August 27, 2018
The potential for power generation from waste in India has been touted at 2.5 GW, this is an easy solution for India’s rising power consumption and waste generation
The nation’s waste collection and management industry is expected to reach a valuation of around US$14 billion by 2025 with an annual growth of around 7 per cent
48 municipal solid waste-based power plants with an aggregate capacity of 412.5 MW are at various stages of construction under the Swachh Bharat Mission (SBM)
KKR, a USA-based leading global investment firm, has acquired a 60 per cent stake in Ramky Enviro Engineers (REEL), a waste to energy company, for US$530 million
Fuelled by the Government’s Swachh Bharat Mission (SBM) and the subsequent modifications in solid waste management (SWM) regulations, investment interest has peaked in India’s waste collection and management industry. Recently, KKR, a leading global investment firm, acquired a 60 per cent stake in Ramky Enviro Engineers (REEL) for US$530 million. The Ramky group runs a 24 MW waste-to-energy power plant at Narela-Bawana, near Delhi. Currently there are six waste-to-energy plants in India with combined power generation capacity of 66 MW. However, the potential for power generation from India’s sewage and municipal solid waste sector has been estimated at around 2.5 GW, thus leaving behind a vast space for development.
Last year, two UK-based firms – GJ Nature Care and GJ Eco Power – had announced plans to invest about US$214 million over a period of five years in waste-to-energy projects in South India. Similarly, Nexus Novus, an urban waste solution company, is setting up a US$51.6 million waste-to-energy project in Bengaluru backed by UAE based billionaire BR Shetty and the Netherlands government. Given India’s soaring power consumption, waste to energy projects offer dual benefits of meeting power requirement while tackling the nation’s waste management concerns. This explains the rising investment interest in the space that has targeted everything, from asset acquisition to technology development, involving both private and state-run enterprises.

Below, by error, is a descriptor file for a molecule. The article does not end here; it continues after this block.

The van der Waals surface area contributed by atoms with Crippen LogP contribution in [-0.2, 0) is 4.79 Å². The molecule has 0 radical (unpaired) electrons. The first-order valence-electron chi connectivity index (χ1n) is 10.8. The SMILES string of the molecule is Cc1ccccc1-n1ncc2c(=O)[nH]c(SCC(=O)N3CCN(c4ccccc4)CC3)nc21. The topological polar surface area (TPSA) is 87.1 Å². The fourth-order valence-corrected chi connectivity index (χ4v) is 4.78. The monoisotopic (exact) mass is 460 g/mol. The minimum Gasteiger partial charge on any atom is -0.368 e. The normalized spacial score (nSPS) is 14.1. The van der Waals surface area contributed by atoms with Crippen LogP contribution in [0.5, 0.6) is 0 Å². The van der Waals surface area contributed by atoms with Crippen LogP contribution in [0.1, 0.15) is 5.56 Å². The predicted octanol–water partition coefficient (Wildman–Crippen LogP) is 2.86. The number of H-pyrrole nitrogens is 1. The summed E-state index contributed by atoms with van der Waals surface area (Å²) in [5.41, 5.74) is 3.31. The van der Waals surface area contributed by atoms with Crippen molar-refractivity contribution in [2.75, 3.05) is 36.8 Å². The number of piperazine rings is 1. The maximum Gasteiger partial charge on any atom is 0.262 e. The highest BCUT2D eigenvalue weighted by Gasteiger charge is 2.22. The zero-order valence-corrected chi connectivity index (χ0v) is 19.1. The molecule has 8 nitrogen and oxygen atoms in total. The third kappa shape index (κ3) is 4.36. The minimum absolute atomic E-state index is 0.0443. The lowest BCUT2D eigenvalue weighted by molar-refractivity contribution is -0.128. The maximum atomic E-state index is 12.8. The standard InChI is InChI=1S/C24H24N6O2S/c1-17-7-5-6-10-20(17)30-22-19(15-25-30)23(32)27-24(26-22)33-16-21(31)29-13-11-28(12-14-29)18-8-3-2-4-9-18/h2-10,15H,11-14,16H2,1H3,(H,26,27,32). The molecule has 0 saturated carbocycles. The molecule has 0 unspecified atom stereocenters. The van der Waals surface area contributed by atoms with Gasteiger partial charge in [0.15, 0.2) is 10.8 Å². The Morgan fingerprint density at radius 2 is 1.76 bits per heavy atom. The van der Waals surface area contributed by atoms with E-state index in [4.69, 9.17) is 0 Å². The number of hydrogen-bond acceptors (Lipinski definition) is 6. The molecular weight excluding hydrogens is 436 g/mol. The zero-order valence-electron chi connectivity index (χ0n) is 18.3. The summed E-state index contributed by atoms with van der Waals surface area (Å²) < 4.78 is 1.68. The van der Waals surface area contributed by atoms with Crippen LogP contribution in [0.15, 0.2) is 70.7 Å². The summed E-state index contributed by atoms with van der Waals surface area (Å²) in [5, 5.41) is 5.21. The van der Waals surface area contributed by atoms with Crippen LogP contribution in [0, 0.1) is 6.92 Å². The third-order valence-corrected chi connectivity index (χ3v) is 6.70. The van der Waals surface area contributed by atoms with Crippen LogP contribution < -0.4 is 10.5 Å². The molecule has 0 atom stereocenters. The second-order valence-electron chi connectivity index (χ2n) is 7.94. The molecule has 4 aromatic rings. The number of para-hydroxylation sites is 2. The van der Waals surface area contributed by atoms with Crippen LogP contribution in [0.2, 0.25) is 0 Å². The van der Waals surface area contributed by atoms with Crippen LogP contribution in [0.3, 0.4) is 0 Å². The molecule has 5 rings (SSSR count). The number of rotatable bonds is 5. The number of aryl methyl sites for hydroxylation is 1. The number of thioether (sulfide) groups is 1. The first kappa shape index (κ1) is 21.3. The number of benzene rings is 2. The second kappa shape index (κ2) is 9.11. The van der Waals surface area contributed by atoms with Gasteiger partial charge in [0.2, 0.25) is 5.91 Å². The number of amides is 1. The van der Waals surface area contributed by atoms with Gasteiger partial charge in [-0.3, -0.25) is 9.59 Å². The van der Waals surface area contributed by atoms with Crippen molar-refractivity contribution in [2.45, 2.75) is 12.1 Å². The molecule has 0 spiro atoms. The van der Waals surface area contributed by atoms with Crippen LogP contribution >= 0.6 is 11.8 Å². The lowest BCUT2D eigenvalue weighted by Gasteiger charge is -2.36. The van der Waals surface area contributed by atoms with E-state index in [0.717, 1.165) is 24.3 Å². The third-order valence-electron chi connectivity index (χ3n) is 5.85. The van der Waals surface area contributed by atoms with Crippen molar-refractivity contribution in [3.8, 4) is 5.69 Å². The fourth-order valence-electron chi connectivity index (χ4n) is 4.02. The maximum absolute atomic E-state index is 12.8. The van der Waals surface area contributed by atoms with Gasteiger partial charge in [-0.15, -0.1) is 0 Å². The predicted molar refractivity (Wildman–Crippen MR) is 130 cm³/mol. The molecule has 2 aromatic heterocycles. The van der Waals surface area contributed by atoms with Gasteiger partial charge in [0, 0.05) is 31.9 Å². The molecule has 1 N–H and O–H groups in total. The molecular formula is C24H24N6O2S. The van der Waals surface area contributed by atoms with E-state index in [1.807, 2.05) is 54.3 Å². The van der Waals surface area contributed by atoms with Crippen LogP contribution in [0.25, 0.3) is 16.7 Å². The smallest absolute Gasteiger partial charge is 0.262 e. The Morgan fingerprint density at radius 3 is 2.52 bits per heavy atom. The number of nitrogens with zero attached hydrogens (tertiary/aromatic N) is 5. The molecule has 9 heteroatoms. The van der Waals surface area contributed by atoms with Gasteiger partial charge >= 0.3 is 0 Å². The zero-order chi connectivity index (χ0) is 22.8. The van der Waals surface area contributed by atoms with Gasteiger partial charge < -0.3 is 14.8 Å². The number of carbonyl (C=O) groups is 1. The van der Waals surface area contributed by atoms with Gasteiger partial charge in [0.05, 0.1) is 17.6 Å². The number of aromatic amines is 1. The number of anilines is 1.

To understand the importance of all these investments, we need to understand the enormity of the challenge on hand and the opportunity it presents. According to a study by Enincon, a market research firm, in May 2018, India produces up to 65 million tonnes of solid waste annually, 80 per cent of which end up untreated and polluting the atmosphere. The nation’s waste collection and management industry is expected to reach a valuation of around US$14 billion by 2025 with an annual growth of around 7 per cent. With per capita waste generation in cities currently ranging from 200 grams to 600 grams per day, India’s total annual waste generation will rise to 80 million tonnes by 2030, offering a business case of around US$20 Billion.
As if on cue, Government of India, through the Ministry of Housing and Urban Affairs and the Ministry of Environment, Forest and Climate Change, has gone about implementing a strategy that would hasten the process of converting waste to energy or to compost. The efforts are timely as the solid waste management sector in India is projected to see capital and capacity requirement of close to US$65 Billion by 2030. To facilitate this, in April 2016, the government announced a revision to the Solid Waste (Management and Handling) Rules making it applicable to areas beyond municipalities, including agglomerations, census towns, industrial townships, special economic zones, pilgrimage centres, and places of religious and historical importance.